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Washington Metro’s Unemployment Rate Drops to 3.8 Percent in March

Wednesday, May 3, 2017

(Washington, DC) - The District of Columbia Department of Employment Services (DOES) reported today that the preliminary March job estimates show an increase of 4,100 jobs for a total of 2,647,700 jobs in the Washington Metropolitan Division. The private sector increased by 1,400 jobs, while the public sector gained 2,700 jobs. The Washington Metropolitan Division's not seasonally adjusted March 2017 unemployment rate was 3.8 percent, which is down 0.2 percentage points from the February rate of 4.0 percent. The Washington Metropolitan Division unemployment rate was 4.0 percent in March 2016, but has since decreased by 0.2 percentage points to the current 3.8 percent.

Over-the-Month Area Civilian Labor Force, Employment and Unemployment Data

The total civilian labor force in the Washington Metropolitan Division for March 2017 was 2,679,600, of which 2,578,300 were employed and 101,300 were unemployed. The unemployment rate was 3.8 percent. The total civilian labor force in the Suburban Ring of the Communities surrounding the District of Columbia was 2,972,900, of which 2,871,100 were employed and 101,800 were unemployed. The unemployment rate for this area was 3.4 percent. In the Washington Metropolitan Statistical Area, which includes the Washington Metropolitan Division and the Bethesda-Gaithersburg-Frederick, Maryland Metropolitan Division, the civilian labor force was 3,369,800, of which 3,245,400 were employed and 124,400 were unemployed. The unemployment rate for this area was 3.7 percent. For the month, the unemployment rates for the Washington Metropolitan Division, the Washington Metropolitan Statistical Area and the Suburban Ring declined by 0.2 percentage points each.

Over-the-Year Area Civilian Labor Force, Employment and Unemployment Data

The Washington Metropolitan Division’s civilian labor force increased over the year by 58,500, while the number of employed increased by 61,200, and the number of unemployed decreased by 2,700. The civilian labor force for the Suburban Ring increased over the year by 65,200, while the number of employed increased by 67,000, and the number of unemployed decreased by 1,800. Meanwhile, the Washington Metropolitan Statistical Area’s civilian labor force increased by 70,800, while the number of employed increased by 73,500 and the number of unemployed decreased by 2,700. For the year, the unemployment rates for the Washington Metropolitan Division, the Washington Metropolitan Statistical Area and the Suburban ring decreased by 0.2 percentage points each.

Metropolitan Division’s Job Growth

Total wage and salary employment in the Washington Metropolitan Division increased over the month by 4,100 jobs. The private sector increased by 1,400 jobs, while the public sector increased by 2,700 jobs over-the-month. Four private sectors, along with the state and local government had over-the-month job gains. Job gains were registered in leisure and hospitality which gained (3,000 jobs); manufacturing gained (400 jobs); professional and business services gained (1,600 jobs); and trade, transportation, and utilities gained (1,300 jobs). Five private sectors along with the federal government had over-the-month job losses. Job losses was registered in mining, logging and construction which lost (1,400 jobs); information lost (700 jobs); other services lost (1,100 jobs); financial activities lost (700 jobs) and educational and health services lost (1,000 jobs) . Government overall gained (2,700 jobs) over the month. State government gained (1,400 jobs), while the federal government decreased by (400 jobs), and the local government increased by (1,700 jobs).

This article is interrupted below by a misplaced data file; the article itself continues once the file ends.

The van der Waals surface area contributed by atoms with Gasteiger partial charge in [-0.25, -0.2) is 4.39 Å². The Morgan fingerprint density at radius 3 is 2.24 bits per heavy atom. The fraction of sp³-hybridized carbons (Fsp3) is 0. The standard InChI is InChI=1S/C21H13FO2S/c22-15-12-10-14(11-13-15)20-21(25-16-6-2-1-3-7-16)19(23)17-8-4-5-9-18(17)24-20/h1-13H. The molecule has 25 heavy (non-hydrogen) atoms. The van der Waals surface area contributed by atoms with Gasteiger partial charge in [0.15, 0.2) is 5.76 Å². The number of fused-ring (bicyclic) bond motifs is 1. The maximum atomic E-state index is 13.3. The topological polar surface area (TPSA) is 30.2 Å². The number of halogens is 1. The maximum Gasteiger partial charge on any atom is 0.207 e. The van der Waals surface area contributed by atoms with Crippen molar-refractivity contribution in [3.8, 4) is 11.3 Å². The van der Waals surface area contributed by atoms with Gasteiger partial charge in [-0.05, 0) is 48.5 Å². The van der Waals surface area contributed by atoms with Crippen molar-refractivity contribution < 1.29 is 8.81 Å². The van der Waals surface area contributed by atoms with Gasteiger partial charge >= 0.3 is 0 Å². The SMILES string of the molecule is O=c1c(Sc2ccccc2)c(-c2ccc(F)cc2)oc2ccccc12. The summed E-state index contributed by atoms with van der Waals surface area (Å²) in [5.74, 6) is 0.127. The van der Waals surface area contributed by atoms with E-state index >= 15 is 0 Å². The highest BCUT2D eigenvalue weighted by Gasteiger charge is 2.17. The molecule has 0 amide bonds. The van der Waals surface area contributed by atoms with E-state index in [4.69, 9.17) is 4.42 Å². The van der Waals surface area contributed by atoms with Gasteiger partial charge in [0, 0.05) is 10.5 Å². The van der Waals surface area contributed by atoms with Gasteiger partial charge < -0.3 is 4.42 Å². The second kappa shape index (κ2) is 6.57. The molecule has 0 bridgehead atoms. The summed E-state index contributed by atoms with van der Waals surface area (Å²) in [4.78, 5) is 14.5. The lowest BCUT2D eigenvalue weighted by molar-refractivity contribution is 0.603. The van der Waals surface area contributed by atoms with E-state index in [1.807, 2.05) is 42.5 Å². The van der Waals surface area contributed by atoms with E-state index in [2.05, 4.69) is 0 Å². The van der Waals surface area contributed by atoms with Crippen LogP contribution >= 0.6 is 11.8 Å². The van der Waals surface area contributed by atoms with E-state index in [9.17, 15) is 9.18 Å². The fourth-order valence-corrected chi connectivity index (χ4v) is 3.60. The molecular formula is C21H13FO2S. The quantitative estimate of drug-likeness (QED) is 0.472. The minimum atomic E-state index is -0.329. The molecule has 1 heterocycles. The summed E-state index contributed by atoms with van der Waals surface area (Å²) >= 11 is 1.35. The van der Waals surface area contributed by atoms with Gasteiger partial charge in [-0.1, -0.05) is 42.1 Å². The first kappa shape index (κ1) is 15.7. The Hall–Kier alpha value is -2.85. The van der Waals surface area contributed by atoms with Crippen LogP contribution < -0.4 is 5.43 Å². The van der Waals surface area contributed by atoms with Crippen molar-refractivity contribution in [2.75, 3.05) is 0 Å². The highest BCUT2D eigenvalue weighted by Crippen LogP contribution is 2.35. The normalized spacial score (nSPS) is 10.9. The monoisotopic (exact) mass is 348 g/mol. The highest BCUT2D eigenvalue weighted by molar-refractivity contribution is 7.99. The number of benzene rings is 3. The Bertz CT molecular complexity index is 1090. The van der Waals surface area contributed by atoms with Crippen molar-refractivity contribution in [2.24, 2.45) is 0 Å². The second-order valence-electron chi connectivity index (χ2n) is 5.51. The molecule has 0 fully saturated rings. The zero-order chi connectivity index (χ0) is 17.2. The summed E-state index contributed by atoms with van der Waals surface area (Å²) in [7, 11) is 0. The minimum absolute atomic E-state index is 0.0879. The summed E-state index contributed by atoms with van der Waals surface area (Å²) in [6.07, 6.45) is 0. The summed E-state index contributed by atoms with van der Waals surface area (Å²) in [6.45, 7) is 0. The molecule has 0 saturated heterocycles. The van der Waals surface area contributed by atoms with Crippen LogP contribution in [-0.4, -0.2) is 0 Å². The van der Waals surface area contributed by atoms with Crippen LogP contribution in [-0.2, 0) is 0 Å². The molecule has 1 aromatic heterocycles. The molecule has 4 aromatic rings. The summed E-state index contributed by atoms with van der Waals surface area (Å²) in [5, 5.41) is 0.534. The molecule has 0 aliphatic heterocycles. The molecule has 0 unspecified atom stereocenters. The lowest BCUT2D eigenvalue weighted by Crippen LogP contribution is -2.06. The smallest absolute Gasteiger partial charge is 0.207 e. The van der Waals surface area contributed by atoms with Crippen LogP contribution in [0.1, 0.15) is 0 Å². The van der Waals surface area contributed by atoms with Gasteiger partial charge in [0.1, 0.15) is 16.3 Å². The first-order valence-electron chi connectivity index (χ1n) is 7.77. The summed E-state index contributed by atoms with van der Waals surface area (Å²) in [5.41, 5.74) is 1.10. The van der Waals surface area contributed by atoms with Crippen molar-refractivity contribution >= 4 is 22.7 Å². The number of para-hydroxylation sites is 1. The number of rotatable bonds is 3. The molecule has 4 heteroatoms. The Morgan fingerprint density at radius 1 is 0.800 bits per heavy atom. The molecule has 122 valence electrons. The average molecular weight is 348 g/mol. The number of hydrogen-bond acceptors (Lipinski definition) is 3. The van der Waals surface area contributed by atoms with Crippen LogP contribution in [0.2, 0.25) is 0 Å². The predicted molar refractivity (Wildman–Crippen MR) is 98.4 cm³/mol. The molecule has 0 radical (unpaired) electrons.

During the last 12 months, employment in the Washington Metropolitan Division increased by 41,400 jobs. The private sector added 37,400 jobs, while the public sector gained 4,000 jobs. Professional and business services reported the greatest year-over growth, up 16,400 jobs. Four other private sector industries along with the federal and local government posted year-over job gains: Educational and health services gained (7,000 jobs); other services gained (700 jobs); leisure and hospitality gained (13,600 jobs); and trade, transportation and utilities gained (5,300 jobs). Information recorded the greatest year-over downturn, down 2,700 jobs. Three other private sectors along with the local government had year-over losses: Mining, logging and construction lost (2,100 jobs); financial activities lost (400 jobs); and manufacturing lost (400 jobs); meanwhile, the state government lost (100 jobs).

Washington Metropolitan Statistical Area Explanations

Estimated Labor Force and Employment for the Washington-Arlington-Alexandria, DC-VA-MD-WV Metropolitan Division includes: The District of Columbia, Virginia Cities of Alexandria, Fairfax, Falls Church, Fredericksburg, Manassas, Manassas Park and the Virginia Counties of Arlington, Clarke, Fairfax, Fauquier, Loudon, Prince William, Spotsylvania, Stafford, Warren, Rappahannock and Culpeper; the Maryland Counties of Calvert, Charles, and Prince Georges; and the West Virginia County of Jefferson.

The estimates for the Washington-Arlington-Alexandria, DC-VA-MD-WV Metropolitan Statistical Area will be the summation of the estimates for the Washington-Arlington-Alexandria, DC-VA-MD-WV Metropolitan Division (contained in this release) and the Bethesda-Gaithersburg-Frederick, MD Metropolitan Division (to be released by the Maryland Department of Labor, Licensing and Regulation).

Data reflects the 2016 annual benchmark revisions.

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